I know: I keep coming back to all the weird stuff! But who can forget the fire at the school for the blind, the appearance of the guests of Ernest Borgnine, the orangutan? in season nine? Besides, who the hell remembers anything The Waltons, other than “Goodnight John-Boy”? You sentimental types are just going to have to admit that all of those truly heartfelt Ingalls family Christmases are swaddled in a protective layer of over-the-top TV craziness that made it possible Little house in the meadow to endure in our minds. Three decades later, now in perpetual reruns on the Hallmark Channel (which broadcasts marathons of the show several times a year), Little house continues to honor the promise of something for everyone, serving up at least a dozen different strains of nostalgia for almost every taste and belief, from red state aspirations to a simpler America , indulgences of guilty pleasure for classic TV kitsch, or Nellie Oleson spanking fetishes.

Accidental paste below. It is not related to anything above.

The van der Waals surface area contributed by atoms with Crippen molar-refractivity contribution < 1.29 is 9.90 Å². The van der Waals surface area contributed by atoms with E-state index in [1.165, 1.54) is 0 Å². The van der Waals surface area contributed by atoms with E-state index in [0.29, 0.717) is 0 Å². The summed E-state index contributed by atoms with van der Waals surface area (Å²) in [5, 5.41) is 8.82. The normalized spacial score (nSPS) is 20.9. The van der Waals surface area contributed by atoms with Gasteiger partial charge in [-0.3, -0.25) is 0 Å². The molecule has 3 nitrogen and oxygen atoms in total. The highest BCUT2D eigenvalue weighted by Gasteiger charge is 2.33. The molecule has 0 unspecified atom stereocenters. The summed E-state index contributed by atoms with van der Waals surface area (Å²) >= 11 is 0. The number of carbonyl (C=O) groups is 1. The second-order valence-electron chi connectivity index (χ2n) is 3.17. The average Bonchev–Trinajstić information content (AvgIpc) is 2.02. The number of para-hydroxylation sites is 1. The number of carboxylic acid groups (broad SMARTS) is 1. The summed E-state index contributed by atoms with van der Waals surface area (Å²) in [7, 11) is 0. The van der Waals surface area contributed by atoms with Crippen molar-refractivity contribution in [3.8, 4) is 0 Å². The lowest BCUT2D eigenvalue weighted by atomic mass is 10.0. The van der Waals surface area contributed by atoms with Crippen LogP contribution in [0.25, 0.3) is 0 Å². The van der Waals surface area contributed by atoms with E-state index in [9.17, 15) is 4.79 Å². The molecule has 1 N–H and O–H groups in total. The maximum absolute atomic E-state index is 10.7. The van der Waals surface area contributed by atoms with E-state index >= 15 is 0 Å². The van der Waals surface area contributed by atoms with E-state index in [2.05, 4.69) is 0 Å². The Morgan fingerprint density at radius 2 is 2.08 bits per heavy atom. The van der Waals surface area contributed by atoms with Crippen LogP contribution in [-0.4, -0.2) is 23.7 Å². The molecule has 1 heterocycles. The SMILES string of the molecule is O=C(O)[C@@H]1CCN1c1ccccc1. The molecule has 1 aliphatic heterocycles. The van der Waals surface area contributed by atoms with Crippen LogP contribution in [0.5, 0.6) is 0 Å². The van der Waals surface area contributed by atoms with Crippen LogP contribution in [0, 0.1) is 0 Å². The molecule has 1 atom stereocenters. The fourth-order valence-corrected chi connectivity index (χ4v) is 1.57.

And for all its sunbonnets and covered wagons, Little house in the meadow turned out to be a much more enduring artifact of television in the seventies and early eighties than anything that featured feathered hair and a roller disco. All that calico costume gives the show a certain sincerity that allows us to watch without the ironic distractions of retro cheese. (When was the last time a friend of yours tweeted, “Dude, there’s a Fantastic island marathon! Never.) Little house still provides a fascinating look at the good old days, although now they’re different from the ones he claimed to remember. In the best and worst ways, the show is impossible to forget.

Wendy McClure is the author of The Wilder Life: My Adventures in the Lost World of Little House on the Prairie, now available in paperback.